Monday 9 December 2019

Ex-IRA suspect is shot dead in home of friend

Tom Brady

Tom Brady

A man, suspected in the past of being linked to the IRA, was shot dead in a friend's house in Dundalk last night.

The victim, who was 41 years old, was shot at least once in the side with a handgun and died later at Our Lady of Lourdes Hospital in Drogheda.

The dead man was named locally last night as Seamus McMahon, who had been acquitted by the Special Criminal Court in Dublin of a charge of membership of the IRA in November 2006.

The shooting took place shortly before 7pm in a house in the Saltown estate in Dundalk.

Mr McMahon, who lived in the Ashbrook area of the town, had been visiting a friend there.

Two men burst into the house and ran upstairs to locate Mr McMahon before opening fire.

As he slumped to the ground, the attackers made their escape on foot from the area and were thought to have climbed over a wall as they ran from the house.

But gardai said last night they believed they may have later used a white Toyota Corolla hatchback car in their escape.

Officers said there was no immediate motive for the shooting and while one line of inquiry involved dissident republicans they were also investigating other possibilities.

"Its too early to say what might have been behind this attack and we are keeping an open mind at this stage", one senior officer said.

But they are also believed to be investigating the possibility that the shooting could have been linked to a dispute over some of Mr McMahon's acquaintances.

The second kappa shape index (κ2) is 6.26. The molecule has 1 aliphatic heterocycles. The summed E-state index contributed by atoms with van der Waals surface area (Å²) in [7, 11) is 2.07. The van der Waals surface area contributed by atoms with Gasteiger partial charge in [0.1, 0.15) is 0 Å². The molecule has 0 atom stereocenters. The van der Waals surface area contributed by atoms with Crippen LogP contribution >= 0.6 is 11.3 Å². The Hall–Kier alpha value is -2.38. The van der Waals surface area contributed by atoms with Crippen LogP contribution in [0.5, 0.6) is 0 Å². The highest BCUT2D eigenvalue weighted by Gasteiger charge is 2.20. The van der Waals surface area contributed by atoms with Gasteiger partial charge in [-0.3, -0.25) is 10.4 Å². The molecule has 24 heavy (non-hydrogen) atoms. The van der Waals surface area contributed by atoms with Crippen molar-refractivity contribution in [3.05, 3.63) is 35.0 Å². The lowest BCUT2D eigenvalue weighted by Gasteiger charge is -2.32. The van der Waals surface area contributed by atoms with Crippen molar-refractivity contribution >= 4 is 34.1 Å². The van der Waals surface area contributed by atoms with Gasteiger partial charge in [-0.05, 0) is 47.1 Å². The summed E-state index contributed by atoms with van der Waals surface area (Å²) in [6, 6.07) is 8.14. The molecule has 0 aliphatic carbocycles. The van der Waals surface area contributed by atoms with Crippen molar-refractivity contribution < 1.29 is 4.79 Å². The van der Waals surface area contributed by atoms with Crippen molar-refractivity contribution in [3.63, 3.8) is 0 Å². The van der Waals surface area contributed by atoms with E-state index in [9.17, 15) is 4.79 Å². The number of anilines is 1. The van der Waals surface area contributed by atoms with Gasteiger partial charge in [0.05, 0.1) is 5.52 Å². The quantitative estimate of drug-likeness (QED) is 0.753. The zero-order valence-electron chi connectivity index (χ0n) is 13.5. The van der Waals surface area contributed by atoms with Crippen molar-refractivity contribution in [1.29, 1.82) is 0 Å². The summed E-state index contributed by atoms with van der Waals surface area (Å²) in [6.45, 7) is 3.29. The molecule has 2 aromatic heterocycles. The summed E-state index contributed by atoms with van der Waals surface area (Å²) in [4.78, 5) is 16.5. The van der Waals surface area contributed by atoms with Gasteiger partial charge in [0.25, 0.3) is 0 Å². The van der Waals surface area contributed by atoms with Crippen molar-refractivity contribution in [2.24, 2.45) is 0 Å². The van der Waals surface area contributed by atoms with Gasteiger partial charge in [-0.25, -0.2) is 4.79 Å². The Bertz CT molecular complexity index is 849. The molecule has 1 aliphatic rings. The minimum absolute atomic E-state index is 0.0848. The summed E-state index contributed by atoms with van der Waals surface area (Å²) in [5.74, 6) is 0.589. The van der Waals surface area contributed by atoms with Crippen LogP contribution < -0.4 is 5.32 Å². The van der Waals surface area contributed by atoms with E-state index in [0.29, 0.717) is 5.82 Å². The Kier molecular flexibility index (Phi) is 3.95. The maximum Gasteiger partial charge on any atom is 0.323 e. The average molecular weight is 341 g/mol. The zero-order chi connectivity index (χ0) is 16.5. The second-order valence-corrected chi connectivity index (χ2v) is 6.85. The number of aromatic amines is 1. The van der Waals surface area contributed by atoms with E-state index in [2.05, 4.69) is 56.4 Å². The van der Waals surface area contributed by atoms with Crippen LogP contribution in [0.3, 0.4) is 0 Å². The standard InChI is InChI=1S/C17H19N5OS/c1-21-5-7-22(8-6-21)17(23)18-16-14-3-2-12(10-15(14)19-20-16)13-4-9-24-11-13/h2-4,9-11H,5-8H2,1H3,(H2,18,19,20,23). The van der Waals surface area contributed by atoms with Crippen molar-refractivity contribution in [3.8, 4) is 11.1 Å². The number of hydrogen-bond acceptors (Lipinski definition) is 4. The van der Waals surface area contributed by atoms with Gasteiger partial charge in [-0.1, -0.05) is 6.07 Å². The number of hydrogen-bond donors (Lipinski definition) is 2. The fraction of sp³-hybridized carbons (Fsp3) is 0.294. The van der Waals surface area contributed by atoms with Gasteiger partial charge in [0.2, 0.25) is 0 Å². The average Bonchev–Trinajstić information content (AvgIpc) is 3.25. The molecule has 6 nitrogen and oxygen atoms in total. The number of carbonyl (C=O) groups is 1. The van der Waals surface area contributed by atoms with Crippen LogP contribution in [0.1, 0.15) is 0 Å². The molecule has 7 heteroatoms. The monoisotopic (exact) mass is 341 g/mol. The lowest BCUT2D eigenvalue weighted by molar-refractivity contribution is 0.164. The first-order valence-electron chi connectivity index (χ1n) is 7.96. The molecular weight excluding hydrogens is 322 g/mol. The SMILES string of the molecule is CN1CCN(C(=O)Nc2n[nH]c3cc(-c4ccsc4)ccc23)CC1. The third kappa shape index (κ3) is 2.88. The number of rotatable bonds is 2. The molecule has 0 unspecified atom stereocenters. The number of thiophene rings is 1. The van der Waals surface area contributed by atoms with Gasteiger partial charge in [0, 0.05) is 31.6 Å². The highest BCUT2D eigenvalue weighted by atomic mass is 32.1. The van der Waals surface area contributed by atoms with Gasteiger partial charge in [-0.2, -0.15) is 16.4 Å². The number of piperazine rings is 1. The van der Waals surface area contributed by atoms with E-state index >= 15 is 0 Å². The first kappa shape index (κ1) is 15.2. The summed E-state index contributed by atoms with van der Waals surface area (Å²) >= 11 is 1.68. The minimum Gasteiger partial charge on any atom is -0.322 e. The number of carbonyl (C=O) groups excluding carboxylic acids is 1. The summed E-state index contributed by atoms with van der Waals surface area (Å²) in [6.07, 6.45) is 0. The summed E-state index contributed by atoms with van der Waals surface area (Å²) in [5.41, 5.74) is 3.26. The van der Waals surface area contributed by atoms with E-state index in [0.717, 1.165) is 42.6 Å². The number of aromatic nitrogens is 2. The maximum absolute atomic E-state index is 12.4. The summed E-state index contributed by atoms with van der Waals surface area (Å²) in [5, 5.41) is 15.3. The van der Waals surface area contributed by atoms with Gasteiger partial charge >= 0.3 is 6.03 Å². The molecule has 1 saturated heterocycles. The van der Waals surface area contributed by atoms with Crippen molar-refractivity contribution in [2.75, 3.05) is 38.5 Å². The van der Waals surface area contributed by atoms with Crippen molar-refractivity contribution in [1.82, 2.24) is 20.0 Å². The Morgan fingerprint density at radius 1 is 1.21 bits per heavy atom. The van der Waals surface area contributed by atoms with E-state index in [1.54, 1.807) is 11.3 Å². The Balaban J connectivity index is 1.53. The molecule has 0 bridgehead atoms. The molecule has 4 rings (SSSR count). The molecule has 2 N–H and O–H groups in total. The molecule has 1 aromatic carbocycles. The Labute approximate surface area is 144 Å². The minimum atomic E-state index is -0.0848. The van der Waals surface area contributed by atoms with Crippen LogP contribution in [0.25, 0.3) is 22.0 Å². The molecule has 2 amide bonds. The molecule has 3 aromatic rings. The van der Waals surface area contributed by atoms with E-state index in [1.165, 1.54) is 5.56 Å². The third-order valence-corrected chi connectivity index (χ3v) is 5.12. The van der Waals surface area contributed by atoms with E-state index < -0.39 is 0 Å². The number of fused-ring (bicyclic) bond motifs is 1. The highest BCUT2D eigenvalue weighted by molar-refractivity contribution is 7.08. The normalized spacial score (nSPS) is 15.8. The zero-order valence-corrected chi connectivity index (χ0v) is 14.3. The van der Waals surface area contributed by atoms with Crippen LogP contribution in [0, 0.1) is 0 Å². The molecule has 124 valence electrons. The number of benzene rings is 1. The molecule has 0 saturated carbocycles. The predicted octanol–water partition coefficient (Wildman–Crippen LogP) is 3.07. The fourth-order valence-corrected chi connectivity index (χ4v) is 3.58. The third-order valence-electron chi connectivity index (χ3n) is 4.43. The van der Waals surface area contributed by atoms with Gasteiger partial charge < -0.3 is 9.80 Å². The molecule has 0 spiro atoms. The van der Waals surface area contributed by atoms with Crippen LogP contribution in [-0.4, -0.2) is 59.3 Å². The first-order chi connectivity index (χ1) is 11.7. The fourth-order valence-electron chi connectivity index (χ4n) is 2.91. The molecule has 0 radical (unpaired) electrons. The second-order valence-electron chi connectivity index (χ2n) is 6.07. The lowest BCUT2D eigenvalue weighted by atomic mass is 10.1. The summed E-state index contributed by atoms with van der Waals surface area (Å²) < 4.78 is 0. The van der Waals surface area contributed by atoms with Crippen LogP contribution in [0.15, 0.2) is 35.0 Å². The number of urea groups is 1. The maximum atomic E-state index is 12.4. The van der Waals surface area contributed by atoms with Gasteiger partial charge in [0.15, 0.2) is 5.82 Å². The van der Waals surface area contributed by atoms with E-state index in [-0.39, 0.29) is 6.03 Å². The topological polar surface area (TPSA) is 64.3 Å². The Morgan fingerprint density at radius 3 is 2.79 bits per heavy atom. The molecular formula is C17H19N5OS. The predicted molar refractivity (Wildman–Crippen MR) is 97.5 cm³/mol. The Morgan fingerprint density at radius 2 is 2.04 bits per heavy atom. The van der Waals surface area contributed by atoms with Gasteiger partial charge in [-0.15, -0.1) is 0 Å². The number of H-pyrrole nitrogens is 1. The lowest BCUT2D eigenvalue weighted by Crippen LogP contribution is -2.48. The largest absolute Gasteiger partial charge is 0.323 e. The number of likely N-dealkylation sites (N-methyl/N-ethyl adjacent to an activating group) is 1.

Officers said they had no evidence linking Mr McMahon to any recent subversive or criminal activity in the area.

The victim was known to gardai because of his republican past but was not a suspect for any major crimes, gardai said.

The area was sealed off, pending a full forensic examination this morning by members of the garda technical bureau.

A post-mortem examination on the body will be held today at Our Lady of Lourdes Hospital and it is expected to confirm whether the victim was shot once or twice in the side.

Mr McMahon has lived in Dundalk for several years but was thought to have originally been from the Border area.


He appeared before the Special Criminal Court in November 2006 on a charge of being a member of the IRA on October 7, 2004.

But after a seven-day trial Mr Justice Paul Butler said the court could not be satisfied of his guilt beyond reasonable doubt and Mr McMahon was set free.

Gardai believe that in the past couple of years he had been associating with members of the renegade Continuity IRA and also with some local criminal factions in the town.

Irish Independent

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